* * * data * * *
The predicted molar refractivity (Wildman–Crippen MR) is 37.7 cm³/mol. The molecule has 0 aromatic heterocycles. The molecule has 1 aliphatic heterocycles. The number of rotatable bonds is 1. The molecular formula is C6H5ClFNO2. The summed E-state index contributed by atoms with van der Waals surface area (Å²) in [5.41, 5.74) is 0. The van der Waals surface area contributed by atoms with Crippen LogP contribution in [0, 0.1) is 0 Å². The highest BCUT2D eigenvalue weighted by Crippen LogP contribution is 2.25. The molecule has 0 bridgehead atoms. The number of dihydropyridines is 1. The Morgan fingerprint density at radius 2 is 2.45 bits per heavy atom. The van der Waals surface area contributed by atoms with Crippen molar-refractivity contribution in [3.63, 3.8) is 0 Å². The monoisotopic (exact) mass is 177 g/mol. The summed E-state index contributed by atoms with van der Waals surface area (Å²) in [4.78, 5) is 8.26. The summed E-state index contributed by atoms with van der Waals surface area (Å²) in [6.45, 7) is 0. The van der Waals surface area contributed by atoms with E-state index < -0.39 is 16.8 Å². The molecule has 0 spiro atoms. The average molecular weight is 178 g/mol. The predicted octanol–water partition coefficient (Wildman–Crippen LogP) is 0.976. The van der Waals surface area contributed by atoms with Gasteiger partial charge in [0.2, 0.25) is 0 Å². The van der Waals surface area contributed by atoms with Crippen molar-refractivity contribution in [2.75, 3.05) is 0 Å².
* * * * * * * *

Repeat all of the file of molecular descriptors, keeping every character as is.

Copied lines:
The predicted molar refractivity (Wildman–Crippen MR) is 37.7 cm³/mol. The molecule has 0 aromatic heterocycles. The molecule has 1 aliphatic heterocycles. The number of rotatable bonds is 1. The molecular formula is C6H5ClFNO2. The summed E-state index contributed by atoms with van der Waals surface area (Å²) in [5.41, 5.74) is 0. The van der Waals surface area contributed by atoms with Crippen LogP contribution in [0, 0.1) is 0 Å². The highest BCUT2D eigenvalue weighted by Crippen LogP contribution is 2.25. The molecule has 0 bridgehead atoms. The number of dihydropyridines is 1. The Morgan fingerprint density at radius 2 is 2.45 bits per heavy atom. The van der Waals surface area contributed by atoms with Crippen molar-refractivity contribution in [3.63, 3.8) is 0 Å². The monoisotopic (exact) mass is 177 g/mol. The summed E-state index contributed by atoms with van der Waals surface area (Å²) in [4.78, 5) is 8.26. The summed E-state index contributed by atoms with van der Waals surface area (Å²) in [6.45, 7) is 0. The van der Waals surface area contributed by atoms with E-state index < -0.39 is 16.8 Å². The molecule has 0 spiro atoms. The average molecular weight is 178 g/mol. The predicted octanol–water partition coefficient (Wildman–Crippen LogP) is 0.976. The van der Waals surface area contributed by atoms with Gasteiger partial charge in [0.2, 0.25) is 0 Å². The van der Waals surface area contributed by atoms with Crippen molar-refractivity contribution in [2.75, 3.05) is 0 Å².